Eric Magnuson, former chief justice of the Minnesota Supreme Court, is a shareholder in the Twin Cities law firm of Briggs and Morgan. He represents Canterbury Downs and Running Aces race tracks on constitutional issues relating to those businesses. (For a contrasting view, read Tuesday's commentary, "Gambling proposals to help finance Vikings stadium fail constitutional test," by Gene Merriam and Dennis Ozment.)
Whether and how to expand legalized gambling in Minnesota is a significant social and political issue. It is not, however, an issue of constitutional magnitude. Gambling generally is not prohibited by the Minnesota Constitution, and legislative authorization of expanded gaming at horse-racing tracks, or "racinos," is completely consistent with the Minnesota Constitution and other forms of legalized gambling that have been in place for decades.
As a brief review of Minnesota constitutional history makes clear, there is no constitutional prohibition of racinos or slot machines in Minnesota.
When first enacted, the Minnesota Constitution provided that "[t]he legislature shall never authorize any lottery or sale of lottery tickets." This prohibition on lotteries was a response to the Louisiana lottery of the 1850s, a notorious state-run lottery that led to bribery and corruption of public officials. But the provision was never seen as a prohibition of all gambling in Minnesota.
The term "lottery" as used in the Constitution had a clear meaning, at the time the Constitution was adopted: the sale of lottery tickets to multiple individuals all competing against each other for a prize. Indeed, because the Minnesota Constitution prohibited only lotteries in this narrow sense, card games, betting on horses, bingo, pull tabs, charitable raffles and other games involving chance have long been recognized as constitutionally permissible.
In 1988, Minnesota's Constitution was amended to allow a state lottery. But that amendment did nothing to change the basic meaning of "lottery." Lotteries are distinct from other games of chance. The racino proposal to allow slot machines at horse-racing tracks does not fit within the constitutional definition of a "lottery" because multiple contestants do not compete for a single prize when playing a slot machine. Thus, the constitutional prohibition on lotteries does not apply to these games. The highest courts of other states including New York, Florida and Arkansas have expressly interpreted their similar constitutional provisions in just that fashion.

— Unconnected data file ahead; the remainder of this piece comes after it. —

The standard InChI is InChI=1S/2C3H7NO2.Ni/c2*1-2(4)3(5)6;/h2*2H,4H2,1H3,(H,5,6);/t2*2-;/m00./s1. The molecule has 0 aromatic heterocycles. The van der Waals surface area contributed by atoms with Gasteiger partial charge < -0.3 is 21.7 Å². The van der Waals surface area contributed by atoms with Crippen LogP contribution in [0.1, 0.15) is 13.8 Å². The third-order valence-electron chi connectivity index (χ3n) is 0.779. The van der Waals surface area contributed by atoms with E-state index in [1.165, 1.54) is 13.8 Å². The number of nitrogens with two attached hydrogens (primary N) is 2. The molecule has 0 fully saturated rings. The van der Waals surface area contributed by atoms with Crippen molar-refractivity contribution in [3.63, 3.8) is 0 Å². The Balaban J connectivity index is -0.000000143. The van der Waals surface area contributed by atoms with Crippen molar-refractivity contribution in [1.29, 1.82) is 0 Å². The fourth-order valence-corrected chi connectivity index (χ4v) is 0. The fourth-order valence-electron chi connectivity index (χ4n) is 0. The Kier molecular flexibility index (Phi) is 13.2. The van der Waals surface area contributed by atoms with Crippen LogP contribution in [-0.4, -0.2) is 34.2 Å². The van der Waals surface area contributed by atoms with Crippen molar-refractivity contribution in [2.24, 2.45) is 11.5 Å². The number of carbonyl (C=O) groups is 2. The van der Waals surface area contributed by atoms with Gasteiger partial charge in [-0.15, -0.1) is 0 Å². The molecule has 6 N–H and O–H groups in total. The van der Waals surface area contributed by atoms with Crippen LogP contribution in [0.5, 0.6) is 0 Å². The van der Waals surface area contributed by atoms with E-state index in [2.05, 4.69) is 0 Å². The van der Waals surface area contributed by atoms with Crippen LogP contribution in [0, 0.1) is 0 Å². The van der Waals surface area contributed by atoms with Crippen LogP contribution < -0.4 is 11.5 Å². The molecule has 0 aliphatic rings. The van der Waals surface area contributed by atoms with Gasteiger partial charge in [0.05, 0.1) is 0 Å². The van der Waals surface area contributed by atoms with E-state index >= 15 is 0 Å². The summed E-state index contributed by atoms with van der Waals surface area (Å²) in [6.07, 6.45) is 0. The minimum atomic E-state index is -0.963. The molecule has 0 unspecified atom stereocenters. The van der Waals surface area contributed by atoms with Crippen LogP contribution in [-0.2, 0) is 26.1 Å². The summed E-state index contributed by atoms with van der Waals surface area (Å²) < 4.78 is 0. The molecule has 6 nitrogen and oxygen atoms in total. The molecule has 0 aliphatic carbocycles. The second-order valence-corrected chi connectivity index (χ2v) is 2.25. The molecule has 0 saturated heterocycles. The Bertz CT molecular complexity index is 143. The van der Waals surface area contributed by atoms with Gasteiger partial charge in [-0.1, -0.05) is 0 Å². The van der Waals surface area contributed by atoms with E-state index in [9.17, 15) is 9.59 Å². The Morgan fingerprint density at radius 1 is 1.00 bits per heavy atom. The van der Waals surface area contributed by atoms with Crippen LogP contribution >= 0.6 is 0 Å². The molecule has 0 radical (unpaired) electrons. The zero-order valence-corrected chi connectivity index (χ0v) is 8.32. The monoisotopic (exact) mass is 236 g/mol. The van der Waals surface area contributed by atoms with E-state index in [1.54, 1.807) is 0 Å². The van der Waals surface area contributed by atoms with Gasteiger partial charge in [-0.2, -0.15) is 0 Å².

While no constitutional amendment is needed for the Legislature to authorize slot machines at racinos, or to regulate them and collect a portion of the revenue they generate, the Legislature could also legally choose to allow video lottery terminals (VLTs) under the constitutional lottery provision. This is a path taken by other states such as New York, Kansas, South Dakota and West Virginia, and it is how legislation authorizing racinos, introduced in the last legislative session, is structured. VLTs, which function very much like slot machines, would be operated and regulated by the state in much the same way that lottery sales are now handled. In the states that have chosen that alternative, the courts have held VLTs constitutionally appropriate so long as the state oversees their operation. The state may contract with third parties to perform the actual day-to-day functions of the lottery, but the state runs the lottery itself.
Some critics have argued that lottery-operated slot machines will not be beneficial because Minnesota's Constitution requires that 40 percent of "net proceeds" from a state-operated lottery be credited to the state environmental and natural resources fund until the year 2025. As many other state courts have acknowledged, "net proceeds" in this context are calculated after prizes, expenses and taxes are paid. Today the state already annually receives millions of dollars in lottery-generated money before those "net proceeds" are determined through payments in lieu of sales tax and unclaimed lottery prizes, as well as the undesignated 60 percent of the net lottery proceeds. This money goes directly to the state's general fund and other funds.
In addition, net proceeds are calculated after deducting legitimate and reasonable expenses incurred by the state lottery and the entities with whom they contract to perform the everyday tasks of selling lottery tickets and collecting lottery proceeds. These are all factors that the Legislature can consider and balance in order to ensure that VLTs generate appropriate revenue.
The bottom line is that, despite claims to the contrary, there is simply no constitutional prohibition of racinos or slot machines in Minnesota. Whether authorized by the Legislature independently or as part of the state lottery, racinos can constitutionally generate needed funds for the state of Minnesota.